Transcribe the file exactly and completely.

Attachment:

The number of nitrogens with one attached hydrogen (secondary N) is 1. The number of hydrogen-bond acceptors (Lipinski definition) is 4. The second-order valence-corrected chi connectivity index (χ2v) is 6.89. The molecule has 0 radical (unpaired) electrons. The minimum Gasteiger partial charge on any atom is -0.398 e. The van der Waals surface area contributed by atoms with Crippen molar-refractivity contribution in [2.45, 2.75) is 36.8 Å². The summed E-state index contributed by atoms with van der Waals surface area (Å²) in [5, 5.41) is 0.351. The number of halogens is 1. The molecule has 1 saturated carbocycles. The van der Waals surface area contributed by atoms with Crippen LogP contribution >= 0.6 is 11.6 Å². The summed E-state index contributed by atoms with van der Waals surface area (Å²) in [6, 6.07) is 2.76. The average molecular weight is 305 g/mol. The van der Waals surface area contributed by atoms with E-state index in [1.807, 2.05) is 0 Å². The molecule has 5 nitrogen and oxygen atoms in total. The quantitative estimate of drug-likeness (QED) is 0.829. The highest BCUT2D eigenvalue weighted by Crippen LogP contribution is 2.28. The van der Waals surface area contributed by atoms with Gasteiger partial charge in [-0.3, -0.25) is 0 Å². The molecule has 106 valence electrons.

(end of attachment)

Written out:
The number of nitrogens with one attached hydrogen (secondary N) is 1. The number of hydrogen-bond acceptors (Lipinski definition) is 4. The second-order valence-corrected chi connectivity index (χ2v) is 6.89. The molecule has 0 radical (unpaired) electrons. The minimum Gasteiger partial charge on any atom is -0.398 e. The van der Waals surface area contributed by atoms with Crippen molar-refractivity contribution in [2.45, 2.75) is 36.8 Å². The summed E-state index contributed by atoms with van der Waals surface area (Å²) in [5, 5.41) is 0.351. The number of halogens is 1. The molecule has 1 saturated carbocycles. The van der Waals surface area contributed by atoms with Crippen LogP contribution >= 0.6 is 11.6 Å². The summed E-state index contributed by atoms with van der Waals surface area (Å²) in [6, 6.07) is 2.76. The average molecular weight is 305 g/mol. The van der Waals surface area contributed by atoms with E-state index in [1.807, 2.05) is 0 Å². The molecule has 5 nitrogen and oxygen atoms in total. The quantitative estimate of drug-likeness (QED) is 0.829. The highest BCUT2D eigenvalue weighted by Crippen LogP contribution is 2.28. The van der Waals surface area contributed by atoms with Gasteiger partial charge in [-0.3, -0.25) is 0 Å². The molecule has 106 valence electrons.